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inopportune

[in-op-er-toon, -tyoon]
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adjective
  1. not opportune; inappropriate; inconvenient; untimely or unseasonable: an inopportune visit.

Origin of inopportune

From the Late Latin word inopportūnus, dating back to 1525–35. See in-3, opportune
Related formsin·op·por·tune·ly, adverbin·op·por·tune·ness, in·op·por·tu·ni·ty, noun
Dictionary.com Unabridged Based on the Random House Unabridged Dictionary, © Random House, Inc. 2018

Examples from the Web for inopportune

Contemporary Examples

Historical Examples

  • Kirkwood's waiter put in an inopportune appearance with the bill.

    The Black Bag

    Louis Joseph Vance

  • Think of it coming in at that inopportune moment, just as telegrams do at a play!

  • Buel frowned at the approaching boat, and cursed its inopportune arrival.

  • As it was he bit his lip in vexation at this most inopportune interruption.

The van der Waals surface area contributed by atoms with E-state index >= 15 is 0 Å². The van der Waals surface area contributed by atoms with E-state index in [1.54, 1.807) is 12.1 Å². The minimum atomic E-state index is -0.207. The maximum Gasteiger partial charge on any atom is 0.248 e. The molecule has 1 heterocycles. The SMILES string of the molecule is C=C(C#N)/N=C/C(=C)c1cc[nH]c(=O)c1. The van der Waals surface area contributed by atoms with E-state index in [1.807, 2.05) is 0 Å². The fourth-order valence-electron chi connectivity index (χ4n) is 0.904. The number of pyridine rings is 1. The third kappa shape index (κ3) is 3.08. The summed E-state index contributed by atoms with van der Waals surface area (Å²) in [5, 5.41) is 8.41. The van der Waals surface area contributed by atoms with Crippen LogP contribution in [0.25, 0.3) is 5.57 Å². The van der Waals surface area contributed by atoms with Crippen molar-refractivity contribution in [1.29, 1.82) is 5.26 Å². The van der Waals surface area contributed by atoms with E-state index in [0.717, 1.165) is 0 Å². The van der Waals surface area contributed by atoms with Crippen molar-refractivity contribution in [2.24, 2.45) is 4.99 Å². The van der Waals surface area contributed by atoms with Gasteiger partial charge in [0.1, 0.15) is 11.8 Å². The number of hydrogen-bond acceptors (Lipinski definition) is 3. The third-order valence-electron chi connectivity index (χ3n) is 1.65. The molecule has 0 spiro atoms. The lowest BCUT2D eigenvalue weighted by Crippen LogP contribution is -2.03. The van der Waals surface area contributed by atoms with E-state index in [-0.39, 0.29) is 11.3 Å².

Scaramouche

    Rafael Sabatini

  • At this inopportune moment Mosby made a charge which broke our column.


British Dictionary definitions for inopportune

inopportune

adjective
  1. not opportune; inappropriate or badly timed
Derived Formsinopportunely, adverbinopportuneness or inopportunity, noun
Collins English Dictionary - Complete & Unabridged 2012 Digital Edition © William Collins Sons & Co. Ltd. 1979, 1986 © HarperCollins Publishers 1998, 2000, 2003, 2005, 2006, 2007, 2009, 2012

Word Origin and History for inopportune

adj.

1530s, from Late Latin inopportunus "unfitting," from in- "not" + opportunus (see opportune). A rare word before 19c. Related: Inopportunely.

Online Etymology Dictionary, © 2010 Douglas Harper